<strong>Why we love it:</strong> One of the staple flavors of fall, this <a href="http://www.huffingtonpost.com/2011/12/23/spices_n_1166877.html">holiday spice</a> packs powerful health benefits. It contains 4 grams of fiber per tablespoon and may stop you from indulging in richer sweets by quelling that sweet tooth. There's some evidence to support <a href="http://www.huffingtonpost.com/2012/11/08/healthy-herbs-spices-healthiest_n_2089007.html#slide=1732510">cinnamon helping people with diabetes and high cholesterol</a>, to boot. <strong>How to enjoy it:</strong> You'll find it in a number of classic Thanksgiving recipes, including some made with other superfoods on our list, like <a href="http://www.foodnetwork.com/recipes/tyler-florence/roasted-sweet-potatoes-with-honey-butter-recipe/index.html">roasted sweet potatoes</a> or <a href="http://www.health.com/health/gallery/0,,20439608,00.html">apple pie</a>.
<strong>Why we love them: </strong>More bright orange spotted on the table! Pumpkin, like sweet potatoes and squash, is high in vitamin A and beta-carotene, for healthy vision and immunity, and has also been <a href="http://www.huffingtonpost.com/2012/10/02/october-superfoods_n_1930091.html#slide=1587398">linked to a longer life</a>. <strong>How to enjoy them:</strong> If you're choosing between pies, pumpkin's actually a safer bet than pecan, at least, but it can still be <a href="http://www.fitsugar.com/Comparing-Nutritional-Value-Pecan-Pie-vs-Pumpkin-Pie-12068409">high in fat and sugar</a>. Snack on <a href="http://www.huffingtonpost.com/2012/10/02/october-superfoods_n_1930091.html#slide=1587398">roasted pumpkin seeds</a> for a dose of healthy fats before the big meal or try it <a href="http://www.huffingtonpost.com/2011/10/27/quick--easy-pumpkin-soup_n_1060080.html">pureed into soup</a> for a festive starter.
<strong>Why we love them:</strong> The quintessential fall fruit is packed with fiber, which makes you feel full on fewer calories. Ursolic acid, found in the skin of apples, has been <a href="http://www.huffingtonpost.com/2012/09/06/health-benefits-apples_n_1855590.html#slide=1470195">linked to lower risk of obesity</a>, and apples may also help ward off diabetes, memory problems <a href="http://www.huffingtonpost.com/2012/09/06/health-benefits-apples_n_1855590.html">and even cancer</a>. <strong>How to enjoy them:</strong> You're likely to find an apple pie somewhere among your Thanksgiving celebrations, which can be heavy on the fat and sugar. Instead, <a href="http://www.huffingtonpost.com/2012/09/04/september-superfoods_n_1828853.html#slide=1426696">whip up an easy baked apple</a> with a little cinnamon and apple juice, Kimberly Altman, R.D., of Pritikin Longevity Center, told HuffPost in September.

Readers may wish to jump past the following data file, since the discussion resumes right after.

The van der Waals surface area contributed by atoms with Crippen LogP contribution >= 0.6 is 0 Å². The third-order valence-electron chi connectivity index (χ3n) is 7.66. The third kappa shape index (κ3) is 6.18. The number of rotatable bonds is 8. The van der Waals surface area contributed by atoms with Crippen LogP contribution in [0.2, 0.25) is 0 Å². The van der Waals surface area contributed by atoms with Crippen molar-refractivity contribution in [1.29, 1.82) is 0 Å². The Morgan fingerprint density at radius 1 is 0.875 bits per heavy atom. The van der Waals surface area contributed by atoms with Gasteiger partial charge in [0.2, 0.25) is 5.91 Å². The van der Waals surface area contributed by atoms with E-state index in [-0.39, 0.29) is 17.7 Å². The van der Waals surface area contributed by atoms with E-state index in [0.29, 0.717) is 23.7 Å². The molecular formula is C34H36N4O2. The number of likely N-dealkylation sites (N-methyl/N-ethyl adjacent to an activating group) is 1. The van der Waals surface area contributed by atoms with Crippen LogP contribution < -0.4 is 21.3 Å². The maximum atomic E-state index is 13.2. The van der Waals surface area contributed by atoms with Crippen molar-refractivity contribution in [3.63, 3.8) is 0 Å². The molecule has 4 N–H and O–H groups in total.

<strong>Why we love it:</strong> A glass of red contains resveratrol, a compound found in red grapes with antioxidant properties that seems to offer <a href="http://www.huffingtonpost.com/2011/10/19/red-wine-health_n_1018934.html">anti-aging and heart-health benefits</a>. Not to mention, moderate drinkers seem to experience a <a href="http://www.huffingtonpost.com/2012/06/25/alcohol-quality-of-life-moderate-consumption_n_1620104.html">higher quality of life</a>. <strong>How to enjoy it:</strong> In moderation, of course. That means <a href="http://www.cnpp.usda.gov/Publications/DietaryGuidelines/2010/PolicyDoc/Chapter3.pdf">one glass for women and up to two for men</a>, according to the Dietary Guidelines for Americans.